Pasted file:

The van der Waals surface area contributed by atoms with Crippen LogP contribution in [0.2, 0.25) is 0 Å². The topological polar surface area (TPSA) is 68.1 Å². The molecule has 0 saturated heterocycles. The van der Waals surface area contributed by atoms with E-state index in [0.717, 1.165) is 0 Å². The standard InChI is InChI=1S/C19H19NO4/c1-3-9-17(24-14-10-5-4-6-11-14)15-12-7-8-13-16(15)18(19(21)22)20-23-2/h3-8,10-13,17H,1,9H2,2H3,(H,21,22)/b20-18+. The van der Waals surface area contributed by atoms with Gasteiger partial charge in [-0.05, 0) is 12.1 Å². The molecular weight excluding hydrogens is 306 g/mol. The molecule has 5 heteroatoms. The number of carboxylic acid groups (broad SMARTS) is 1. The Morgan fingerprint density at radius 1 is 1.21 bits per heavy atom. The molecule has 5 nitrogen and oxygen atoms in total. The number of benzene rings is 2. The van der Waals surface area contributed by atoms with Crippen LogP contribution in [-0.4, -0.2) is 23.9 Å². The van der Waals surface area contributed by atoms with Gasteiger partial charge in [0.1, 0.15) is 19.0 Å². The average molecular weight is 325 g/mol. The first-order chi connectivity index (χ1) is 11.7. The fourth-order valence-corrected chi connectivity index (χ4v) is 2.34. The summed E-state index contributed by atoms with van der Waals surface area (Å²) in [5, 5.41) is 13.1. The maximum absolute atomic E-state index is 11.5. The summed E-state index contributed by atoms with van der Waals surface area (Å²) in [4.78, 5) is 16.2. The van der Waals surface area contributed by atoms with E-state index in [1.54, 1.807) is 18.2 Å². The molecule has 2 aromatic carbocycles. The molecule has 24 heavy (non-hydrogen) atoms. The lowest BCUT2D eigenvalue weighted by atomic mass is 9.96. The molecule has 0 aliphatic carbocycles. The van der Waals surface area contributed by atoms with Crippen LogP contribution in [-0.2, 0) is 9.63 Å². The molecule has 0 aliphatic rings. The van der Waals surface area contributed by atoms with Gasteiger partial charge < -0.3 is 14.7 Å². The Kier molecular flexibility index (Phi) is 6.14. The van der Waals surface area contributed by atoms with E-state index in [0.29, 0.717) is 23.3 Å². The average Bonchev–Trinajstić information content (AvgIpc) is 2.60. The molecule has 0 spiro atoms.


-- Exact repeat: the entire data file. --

The van der Waals surface area contributed by atoms with Crippen LogP contribution in [0.2, 0.25) is 0 Å². The topological polar surface area (TPSA) is 68.1 Å². The molecule has 0 saturated heterocycles. The van der Waals surface area contributed by atoms with E-state index in [0.717, 1.165) is 0 Å². The standard InChI is InChI=1S/C19H19NO4/c1-3-9-17(24-14-10-5-4-6-11-14)15-12-7-8-13-16(15)18(19(21)22)20-23-2/h3-8,10-13,17H,1,9H2,2H3,(H,21,22)/b20-18+. The van der Waals surface area contributed by atoms with Gasteiger partial charge in [-0.05, 0) is 12.1 Å². The molecular weight excluding hydrogens is 306 g/mol. The molecule has 5 heteroatoms. The number of carboxylic acid groups (broad SMARTS) is 1. The Morgan fingerprint density at radius 1 is 1.21 bits per heavy atom. The molecule has 5 nitrogen and oxygen atoms in total. The number of benzene rings is 2. The van der Waals surface area contributed by atoms with Crippen LogP contribution in [-0.4, -0.2) is 23.9 Å². The van der Waals surface area contributed by atoms with Gasteiger partial charge in [0.1, 0.15) is 19.0 Å². The average molecular weight is 325 g/mol. The first-order chi connectivity index (χ1) is 11.7. The fourth-order valence-corrected chi connectivity index (χ4v) is 2.34. The summed E-state index contributed by atoms with van der Waals surface area (Å²) in [5, 5.41) is 13.1. The maximum absolute atomic E-state index is 11.5. The summed E-state index contributed by atoms with van der Waals surface area (Å²) in [4.78, 5) is 16.2. The van der Waals surface area contributed by atoms with E-state index in [1.54, 1.807) is 18.2 Å². The molecule has 2 aromatic carbocycles. The molecule has 24 heavy (non-hydrogen) atoms. The lowest BCUT2D eigenvalue weighted by atomic mass is 9.96. The molecule has 0 aliphatic carbocycles. The van der Waals surface area contributed by atoms with Crippen LogP contribution in [-0.2, 0) is 9.63 Å². The molecule has 0 aliphatic rings. The van der Waals surface area contributed by atoms with Gasteiger partial charge < -0.3 is 14.7 Å². The Kier molecular flexibility index (Phi) is 6.14. The van der Waals surface area contributed by atoms with E-state index in [0.29, 0.717) is 23.3 Å². The average Bonchev–Trinajstić information content (AvgIpc) is 2.60. The molecule has 0 spiro atoms.